Coco Pops has received two stars in the voluntary health star rating system, but don’t expect a huge change in buying patterns, at least in the short-term.
Sales may even increase slightly, because it is likely that most people already know that Coco Pops isn’t a health food, and the two stars may well provide current users with tacit permission to keep eating them, because their rating wasn’t as bad as they thought. It may also mean that they go searching for those tiny snippets of evidence that help to justify their current choices.
If we know anything about human behaviour, we know that people will always look for evidence that confirms their current behaviours, beliefs, attitudes and values, before we change our behaviour. Psychologists call it the confirmation bias, and we are all victim to it.
It also means that it takes more than education and information for us to change behaviour that we have been carrying out over a long period of time.
That’s the thing about humans. We are pretty consistent.
This consistency works quite well for us, most of the time, but is also one of the reasons why education campaigns are not always the “silver bullet” that public health campaigners hope for. It is certainly the case as to why there are usually only small movements in behaviour in the short-term, such as we have seen with the plain paper packaging of cigarettes.
But it doesn’t mean that they aren’t working. It just means that, like marketing campaigns to get people to buy commercial products, they take time.
So, if you are currently buying Coco Pops for your kids (or yourself), it is likely you have already made the necessary cerebral contortions to overcome any concerns about the healthiness of the product. You may not be aware that you’ve done the gymnastics, but it is likely that you have – it’s kind of hard not to know that Coco Pops is basically a crunchy lolly.
That said, the fact that Nutri-Grain also received two stars may create some dissonance, because some people may have believed it was a relatively healthy food – they do sponsor the ironman competition, and those ironmen (and women) look pretty healthy.
So some current users will likely make a couple of adjustments to their thinking – either looking for evidence to allow them to continue to buy and eat Nutri-Grain, or maybe, just maybe, trying something different.
However, if All-Bran had received two stars (it didn’t – it got five stars), there would probably have been a significant shift in behaviour, because those eating that delicious combination of aleurone and pericarp would have been thinking, “Why they hell have I been eating this reconstituted cardboard product,” or something to that effect.
Extra information about our choices is useful, and even if a small proportion of people stop eating Nutri-Grain, then I guess it is a win for health.
And although I do have realistic view of behavioural change, I am not from the neo-liberal school of “just leave people alone to make their own decisions, and if some of them die along the way, well, that’s just the market doing its work”.
There are solutions. But they have to be seen in the context of a long-term outcome for people, rather than instant behavioural change.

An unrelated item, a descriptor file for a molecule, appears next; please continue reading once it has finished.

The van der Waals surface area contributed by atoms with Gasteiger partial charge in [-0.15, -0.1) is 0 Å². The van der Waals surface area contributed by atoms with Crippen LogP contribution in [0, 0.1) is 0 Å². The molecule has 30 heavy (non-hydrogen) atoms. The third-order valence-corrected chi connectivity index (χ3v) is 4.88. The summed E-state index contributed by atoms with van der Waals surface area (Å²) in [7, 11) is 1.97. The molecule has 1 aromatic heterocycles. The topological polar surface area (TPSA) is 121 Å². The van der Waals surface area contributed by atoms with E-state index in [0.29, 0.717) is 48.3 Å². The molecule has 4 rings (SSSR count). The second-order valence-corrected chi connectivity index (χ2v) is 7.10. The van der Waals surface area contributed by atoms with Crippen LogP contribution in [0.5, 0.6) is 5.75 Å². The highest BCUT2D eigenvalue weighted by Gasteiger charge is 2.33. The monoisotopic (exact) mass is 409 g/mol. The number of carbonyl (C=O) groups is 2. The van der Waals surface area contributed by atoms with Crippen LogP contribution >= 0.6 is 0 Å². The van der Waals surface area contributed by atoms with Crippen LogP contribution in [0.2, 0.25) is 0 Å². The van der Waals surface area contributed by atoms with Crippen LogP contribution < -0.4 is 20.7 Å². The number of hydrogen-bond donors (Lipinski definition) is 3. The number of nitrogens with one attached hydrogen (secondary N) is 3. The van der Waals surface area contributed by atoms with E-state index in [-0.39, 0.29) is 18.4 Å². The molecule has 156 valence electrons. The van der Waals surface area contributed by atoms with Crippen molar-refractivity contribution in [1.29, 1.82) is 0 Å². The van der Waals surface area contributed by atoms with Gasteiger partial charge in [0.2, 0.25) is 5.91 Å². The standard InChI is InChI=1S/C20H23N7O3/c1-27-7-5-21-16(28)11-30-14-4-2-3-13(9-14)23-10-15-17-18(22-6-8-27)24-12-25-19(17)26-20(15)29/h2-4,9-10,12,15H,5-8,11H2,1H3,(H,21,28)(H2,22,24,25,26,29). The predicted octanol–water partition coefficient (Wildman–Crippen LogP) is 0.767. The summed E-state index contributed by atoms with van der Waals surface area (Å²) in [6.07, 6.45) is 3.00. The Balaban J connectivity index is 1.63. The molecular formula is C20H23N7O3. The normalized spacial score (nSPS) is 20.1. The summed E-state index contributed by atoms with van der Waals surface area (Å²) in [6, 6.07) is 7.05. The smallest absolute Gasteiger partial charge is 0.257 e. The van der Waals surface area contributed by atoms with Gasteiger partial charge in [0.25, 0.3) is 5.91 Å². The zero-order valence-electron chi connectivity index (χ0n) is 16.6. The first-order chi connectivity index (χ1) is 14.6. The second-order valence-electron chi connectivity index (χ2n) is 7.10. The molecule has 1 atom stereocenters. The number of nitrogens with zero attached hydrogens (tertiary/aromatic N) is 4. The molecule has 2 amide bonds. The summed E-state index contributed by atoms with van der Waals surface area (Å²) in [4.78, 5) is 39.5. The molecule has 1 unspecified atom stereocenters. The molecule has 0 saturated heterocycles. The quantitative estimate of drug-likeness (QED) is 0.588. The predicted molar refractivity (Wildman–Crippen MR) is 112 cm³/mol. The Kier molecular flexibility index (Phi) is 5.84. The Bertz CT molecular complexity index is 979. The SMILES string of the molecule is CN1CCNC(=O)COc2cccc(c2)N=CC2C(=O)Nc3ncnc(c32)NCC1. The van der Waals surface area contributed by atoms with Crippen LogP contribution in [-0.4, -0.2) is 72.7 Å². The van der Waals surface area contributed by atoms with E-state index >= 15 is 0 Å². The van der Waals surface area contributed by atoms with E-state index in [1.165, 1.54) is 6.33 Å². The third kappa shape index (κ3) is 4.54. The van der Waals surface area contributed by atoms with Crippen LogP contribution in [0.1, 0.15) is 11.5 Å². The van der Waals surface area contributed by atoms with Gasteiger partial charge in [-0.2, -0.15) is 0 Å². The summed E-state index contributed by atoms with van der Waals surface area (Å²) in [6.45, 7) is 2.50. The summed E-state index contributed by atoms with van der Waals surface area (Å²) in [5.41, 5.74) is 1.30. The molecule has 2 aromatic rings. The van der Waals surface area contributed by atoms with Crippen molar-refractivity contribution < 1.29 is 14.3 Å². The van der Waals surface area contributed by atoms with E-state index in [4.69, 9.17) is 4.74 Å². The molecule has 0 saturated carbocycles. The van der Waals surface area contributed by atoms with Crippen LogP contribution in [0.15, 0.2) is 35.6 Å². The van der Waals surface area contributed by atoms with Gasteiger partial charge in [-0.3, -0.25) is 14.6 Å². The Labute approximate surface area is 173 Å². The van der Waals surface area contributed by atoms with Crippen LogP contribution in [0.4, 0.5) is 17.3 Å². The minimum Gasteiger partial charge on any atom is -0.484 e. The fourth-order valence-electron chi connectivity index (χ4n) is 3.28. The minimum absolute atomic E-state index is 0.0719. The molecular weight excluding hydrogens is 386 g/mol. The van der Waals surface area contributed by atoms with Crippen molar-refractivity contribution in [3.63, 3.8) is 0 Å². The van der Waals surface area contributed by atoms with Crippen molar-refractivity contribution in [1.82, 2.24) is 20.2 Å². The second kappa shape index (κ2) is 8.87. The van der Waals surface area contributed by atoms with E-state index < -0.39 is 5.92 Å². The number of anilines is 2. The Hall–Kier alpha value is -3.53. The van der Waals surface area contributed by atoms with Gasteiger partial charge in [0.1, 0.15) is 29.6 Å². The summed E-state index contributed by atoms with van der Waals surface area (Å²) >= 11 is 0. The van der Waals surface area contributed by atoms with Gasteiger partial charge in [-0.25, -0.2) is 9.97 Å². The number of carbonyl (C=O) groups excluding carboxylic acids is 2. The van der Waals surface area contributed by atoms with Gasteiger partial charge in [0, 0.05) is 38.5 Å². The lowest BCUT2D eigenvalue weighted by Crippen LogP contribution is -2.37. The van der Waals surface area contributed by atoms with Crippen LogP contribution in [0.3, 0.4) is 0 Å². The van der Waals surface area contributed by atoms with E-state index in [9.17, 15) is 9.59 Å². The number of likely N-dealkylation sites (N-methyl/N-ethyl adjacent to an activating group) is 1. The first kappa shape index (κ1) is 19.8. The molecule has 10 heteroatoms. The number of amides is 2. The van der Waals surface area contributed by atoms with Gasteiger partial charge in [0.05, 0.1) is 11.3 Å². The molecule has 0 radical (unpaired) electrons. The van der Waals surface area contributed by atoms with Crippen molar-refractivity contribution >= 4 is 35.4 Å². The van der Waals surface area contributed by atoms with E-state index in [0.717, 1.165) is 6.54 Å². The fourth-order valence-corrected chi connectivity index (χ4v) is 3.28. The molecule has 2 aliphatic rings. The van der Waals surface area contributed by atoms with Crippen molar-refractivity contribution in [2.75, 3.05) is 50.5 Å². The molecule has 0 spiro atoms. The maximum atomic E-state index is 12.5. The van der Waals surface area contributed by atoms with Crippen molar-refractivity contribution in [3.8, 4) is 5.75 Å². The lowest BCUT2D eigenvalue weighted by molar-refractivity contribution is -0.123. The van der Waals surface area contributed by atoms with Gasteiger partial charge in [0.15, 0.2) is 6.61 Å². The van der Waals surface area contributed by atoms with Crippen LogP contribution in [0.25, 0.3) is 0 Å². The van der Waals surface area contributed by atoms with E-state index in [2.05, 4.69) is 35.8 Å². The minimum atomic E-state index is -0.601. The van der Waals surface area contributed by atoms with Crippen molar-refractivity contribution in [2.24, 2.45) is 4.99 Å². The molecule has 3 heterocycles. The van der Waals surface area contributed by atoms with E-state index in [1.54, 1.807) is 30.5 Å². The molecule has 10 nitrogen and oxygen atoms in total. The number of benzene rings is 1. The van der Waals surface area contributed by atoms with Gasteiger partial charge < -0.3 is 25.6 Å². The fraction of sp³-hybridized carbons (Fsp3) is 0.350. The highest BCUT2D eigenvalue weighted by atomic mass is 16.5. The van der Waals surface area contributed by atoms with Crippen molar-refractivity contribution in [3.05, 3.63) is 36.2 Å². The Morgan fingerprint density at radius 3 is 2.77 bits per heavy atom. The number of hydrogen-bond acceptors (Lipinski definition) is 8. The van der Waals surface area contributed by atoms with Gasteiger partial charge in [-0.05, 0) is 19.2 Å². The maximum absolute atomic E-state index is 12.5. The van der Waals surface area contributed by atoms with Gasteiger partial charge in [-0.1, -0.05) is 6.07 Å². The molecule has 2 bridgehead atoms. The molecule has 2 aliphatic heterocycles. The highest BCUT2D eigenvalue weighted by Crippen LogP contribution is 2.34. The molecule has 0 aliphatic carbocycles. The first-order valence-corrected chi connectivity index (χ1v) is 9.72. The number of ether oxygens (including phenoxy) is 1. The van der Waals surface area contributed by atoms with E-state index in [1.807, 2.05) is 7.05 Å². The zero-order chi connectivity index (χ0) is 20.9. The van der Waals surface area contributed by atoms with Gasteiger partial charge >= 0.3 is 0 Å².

But first, we have to accept that there is a problem with health and obesity. Which many people still don’t.
In November, 2011, the International Obesity Taskforce estimated that around 200 million school-aged children were overweight, with between 40 and 50 million being classified as obese. These rates have increased significantly since the mid-1970s, and the evidence suggests that it’s not just because of the internet and lazy kids.
While the rate of increase has stabilised in some countries, the overall pattern is expected to continue, resulting in an estimated 60 million overweight or obese children by 2020.
Coupled with the fact that the worth of the food and beverage industry in 2010 was about US$7 trillion, it becomes clear that changing behaviour is not just the responsibility of the individual.
Of course, there is complexity to this problem, but the basic evidence is clear that we have a problem, so we should use evidence, rather than anecdote or folk psychology, to try to solve the it.
At its most basic level, we have to make it easier, both psychologically and practically, for people to eat healthier, and more difficult for people to eat unhealthily.
We can do this by providing people with information such as the star rating system, along with developing and supporting programs that use modelling behaviour, such as the Jamie Oliver Food Foundation and the Stephanie Alexander Kitchen Garden Foundation, to help people see how to make better food choices. Similarly, making fresh food, fruit and vegetables more accessible to vulnerable groups, particularly those on low-incomes, will make it more likely that they will eat them.
But, any marketer will tell you that it isn’t one thing that leads to behavioural change, but a strategic, co-ordinated and consistent approach over the long-term that has outcomes. It has taken brands like McDonald’s and Coke decades to establish their legitimacy.
It will be even harder for a fragmented concept such as “healthy” food to challenge such a well-established, and significantly more focused sector.
But please don’t misinterpret me, I am not necessarily advocating banning advertising, or over-regulating the marketplace, I am simply suggesting that we accept the complexity of the problem, and use what we know about human behaviour, from the individual, governmental and industry perspective, to make better decisions for well-being.